Make sure to provide them with fresh water every day. The water bottle should have reinforced materials around the bottom because of the guinea pig’s tendency to chew. It’s how they keep their teeth in check.

Suitable For:

Guinea pigs are suitable for older children and individuals who are fine with a pet that requires more care than just daily attention and a healthy environment.


Rabbit Overview

cute black rabbit
Image Credit: Rita_Kochmarjova, Shutterstock

Rabbits are harder to make generalizations about having them as pets because of all the different breeds. Guinea pigs tend to have the same weight range, even among the various breeds. There is more variability with bunnies just judging by their weight span. This is partly due to the fact that there are more than thrice the number of breeds.

That means you’ll see great variability in personality, coats, and uses. However, rabbits have many of the same characteristics as guinea pigs, including diet, food web position, and economic importance. Rabbits are unique in being a species bred for food, clothing, and pets. They are also hunted in the wild. While those are not the domesticated variety, this history still influences their character.

Rabbits are longer lived than guinea pigs. That means they require more of a commitment to their care.

Personality / Character

Rabbits are sweet animals and can make loving pets that will bond with their owners. That’s a boon for children and will make the experience more rewarding for them. The kids will also be more encouraged to do their part with care and maintenance.

While guinea pigs are vocal, rabbits don’t have much to say. They communicate with each other when they have to do so, typically when danger is afoot.

Bunnies tend to bond with their human companions. You may find that the pet ownership experience is more rewarding because of this. Rabbits differ from cavies in that they show more personality and are more likely to entertain you with their antics.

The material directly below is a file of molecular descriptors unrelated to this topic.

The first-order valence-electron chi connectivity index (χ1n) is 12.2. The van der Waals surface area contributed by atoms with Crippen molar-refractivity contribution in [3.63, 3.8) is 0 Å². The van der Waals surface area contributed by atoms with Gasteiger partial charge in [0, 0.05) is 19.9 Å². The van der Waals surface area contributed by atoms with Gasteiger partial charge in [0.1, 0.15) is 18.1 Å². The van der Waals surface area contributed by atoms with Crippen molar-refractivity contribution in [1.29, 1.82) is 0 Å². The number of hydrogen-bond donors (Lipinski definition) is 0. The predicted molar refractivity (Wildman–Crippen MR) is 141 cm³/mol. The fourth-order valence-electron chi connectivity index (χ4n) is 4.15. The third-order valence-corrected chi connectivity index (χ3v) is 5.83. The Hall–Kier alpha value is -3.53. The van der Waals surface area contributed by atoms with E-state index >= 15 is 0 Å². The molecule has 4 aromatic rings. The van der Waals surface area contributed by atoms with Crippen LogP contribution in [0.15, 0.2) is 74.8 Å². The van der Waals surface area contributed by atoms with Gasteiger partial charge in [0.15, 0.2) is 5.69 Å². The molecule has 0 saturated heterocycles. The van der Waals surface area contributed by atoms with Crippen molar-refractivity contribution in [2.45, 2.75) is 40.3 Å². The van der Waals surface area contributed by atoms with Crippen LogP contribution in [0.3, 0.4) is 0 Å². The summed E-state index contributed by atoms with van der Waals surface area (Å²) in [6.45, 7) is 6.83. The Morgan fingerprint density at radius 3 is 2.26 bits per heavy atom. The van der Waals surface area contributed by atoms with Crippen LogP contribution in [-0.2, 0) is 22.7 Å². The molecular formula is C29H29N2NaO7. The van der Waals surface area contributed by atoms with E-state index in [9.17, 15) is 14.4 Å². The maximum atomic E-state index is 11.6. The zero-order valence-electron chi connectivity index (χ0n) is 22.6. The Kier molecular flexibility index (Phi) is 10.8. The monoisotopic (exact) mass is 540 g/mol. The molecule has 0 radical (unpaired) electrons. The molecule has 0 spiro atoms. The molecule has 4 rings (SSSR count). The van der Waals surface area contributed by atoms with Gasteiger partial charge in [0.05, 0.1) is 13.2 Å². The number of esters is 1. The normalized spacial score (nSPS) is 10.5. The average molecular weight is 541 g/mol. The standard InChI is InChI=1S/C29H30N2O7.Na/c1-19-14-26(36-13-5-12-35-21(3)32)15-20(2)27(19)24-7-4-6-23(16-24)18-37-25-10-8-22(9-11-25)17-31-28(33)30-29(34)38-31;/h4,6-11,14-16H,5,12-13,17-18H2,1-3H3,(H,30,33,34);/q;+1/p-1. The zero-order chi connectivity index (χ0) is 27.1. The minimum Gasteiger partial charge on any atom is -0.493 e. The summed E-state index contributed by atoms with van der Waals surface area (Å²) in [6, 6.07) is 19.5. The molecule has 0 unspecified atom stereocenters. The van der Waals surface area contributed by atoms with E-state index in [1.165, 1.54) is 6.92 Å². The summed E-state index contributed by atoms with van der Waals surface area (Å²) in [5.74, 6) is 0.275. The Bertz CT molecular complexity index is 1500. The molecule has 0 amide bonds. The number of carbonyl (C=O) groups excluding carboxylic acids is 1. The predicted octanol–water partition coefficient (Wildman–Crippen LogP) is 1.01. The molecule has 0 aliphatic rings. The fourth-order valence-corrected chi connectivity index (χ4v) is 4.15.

Size is the main difference between breeds. But even small ones, like the Netherland Dwarf, are full of energy.  Angora rabbits require regular grooming, and the Palomino is almost cat-like with their preening.

Healthy Rabbit
Image Credit By: CC0 Public Domain, pxhere

Health & Care

Caring for both guinea pigs and rabbits is similar. They require a similar diet, both being herbivores. You must also take the same precautions about adding fresh greens to their rotation. Too much can cause digestive issues. We recommend keeping your pet on a commercial diet that supplies the fiber and nutrients that they need.

One significant difference is that you may be able to litterbox train your rabbit. It relies on their instinct to keep their presence in the wild unknown to predators. If they use one place for waste, it minimizes the chances that a predator will stumble upon them. For the house rabbit, it makes your maintenance much easier!

Suitable For:

A rabbit is an excellent choice for an adolescent or teen who wants a pet that they can interact with on a deeper level. The variety of breeds means you can match a bunny with the kind of animal and associated maintenance that you want.


Which Pet Is Right for You?

Both guinea pigs and rabbits make excellent pets for a child who is ready to take on the responsibility of full pet ownership. That means not only cleaning the cage and providing food but also bonding with the animal. They’ll likely find that it’s a more enjoyable experience as a result. If that describes your child, these pets are worth a look.

Between the two, the guinea pig is less hands-off in terms of handling. A rabbit begs to cuddle with you and tries to make clean-up easier with litterbox training. However, they also require more room even if just to put the box inside their cage. That said, you have more options when it comes to choosing the size range of a rabbit.

See also:

Featured Image Credit: Top – vantagepointfl, Pixabay | Bottom – Sheila Fitzgerald, Shutterstock

Our vets

Want to talk to a vet online?

Whether you have concerns about your dog, cat, or other pet, trained vets have the answers!

Our vets